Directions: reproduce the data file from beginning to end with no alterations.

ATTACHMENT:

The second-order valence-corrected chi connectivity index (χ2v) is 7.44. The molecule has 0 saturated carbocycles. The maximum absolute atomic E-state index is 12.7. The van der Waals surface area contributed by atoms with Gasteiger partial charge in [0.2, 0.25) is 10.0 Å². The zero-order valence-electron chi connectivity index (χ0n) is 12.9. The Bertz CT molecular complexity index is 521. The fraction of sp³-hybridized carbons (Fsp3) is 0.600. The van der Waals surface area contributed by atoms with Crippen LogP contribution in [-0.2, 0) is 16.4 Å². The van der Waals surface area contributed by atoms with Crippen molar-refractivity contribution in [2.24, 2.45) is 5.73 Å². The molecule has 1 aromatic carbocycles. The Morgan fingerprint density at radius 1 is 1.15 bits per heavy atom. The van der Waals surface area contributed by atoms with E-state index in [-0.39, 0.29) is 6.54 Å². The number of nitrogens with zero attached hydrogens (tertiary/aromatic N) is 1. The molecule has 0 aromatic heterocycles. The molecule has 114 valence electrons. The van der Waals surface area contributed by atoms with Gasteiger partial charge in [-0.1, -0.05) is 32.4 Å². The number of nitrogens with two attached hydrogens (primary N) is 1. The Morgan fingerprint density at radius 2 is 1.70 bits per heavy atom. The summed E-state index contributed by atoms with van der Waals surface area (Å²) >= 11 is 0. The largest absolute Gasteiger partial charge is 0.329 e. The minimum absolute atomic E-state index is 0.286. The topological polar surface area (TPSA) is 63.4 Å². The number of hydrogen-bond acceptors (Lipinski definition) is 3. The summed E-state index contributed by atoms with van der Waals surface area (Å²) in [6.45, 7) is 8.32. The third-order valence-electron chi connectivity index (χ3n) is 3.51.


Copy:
The second-order valence-corrected chi connectivity index (χ2v) is 7.44. The molecule has 0 saturated carbocycles. The maximum absolute atomic E-state index is 12.7. The van der Waals surface area contributed by atoms with Gasteiger partial charge in [0.2, 0.25) is 10.0 Å². The zero-order valence-electron chi connectivity index (χ0n) is 12.9. The Bertz CT molecular complexity index is 521. The fraction of sp³-hybridized carbons (Fsp3) is 0.600. The van der Waals surface area contributed by atoms with Crippen LogP contribution in [-0.2, 0) is 16.4 Å². The van der Waals surface area contributed by atoms with Crippen molar-refractivity contribution in [2.24, 2.45) is 5.73 Å². The molecule has 1 aromatic carbocycles. The Morgan fingerprint density at radius 1 is 1.15 bits per heavy atom. The van der Waals surface area contributed by atoms with E-state index in [-0.39, 0.29) is 6.54 Å². The number of nitrogens with zero attached hydrogens (tertiary/aromatic N) is 1. The molecule has 0 aromatic heterocycles. The molecule has 114 valence electrons. The van der Waals surface area contributed by atoms with Gasteiger partial charge in [-0.1, -0.05) is 32.4 Å². The number of nitrogens with two attached hydrogens (primary N) is 1. The Morgan fingerprint density at radius 2 is 1.70 bits per heavy atom. The summed E-state index contributed by atoms with van der Waals surface area (Å²) >= 11 is 0. The largest absolute Gasteiger partial charge is 0.329 e. The minimum absolute atomic E-state index is 0.286. The topological polar surface area (TPSA) is 63.4 Å². The number of hydrogen-bond acceptors (Lipinski definition) is 3. The summed E-state index contributed by atoms with van der Waals surface area (Å²) in [6.45, 7) is 8.32. The third-order valence-electron chi connectivity index (χ3n) is 3.51.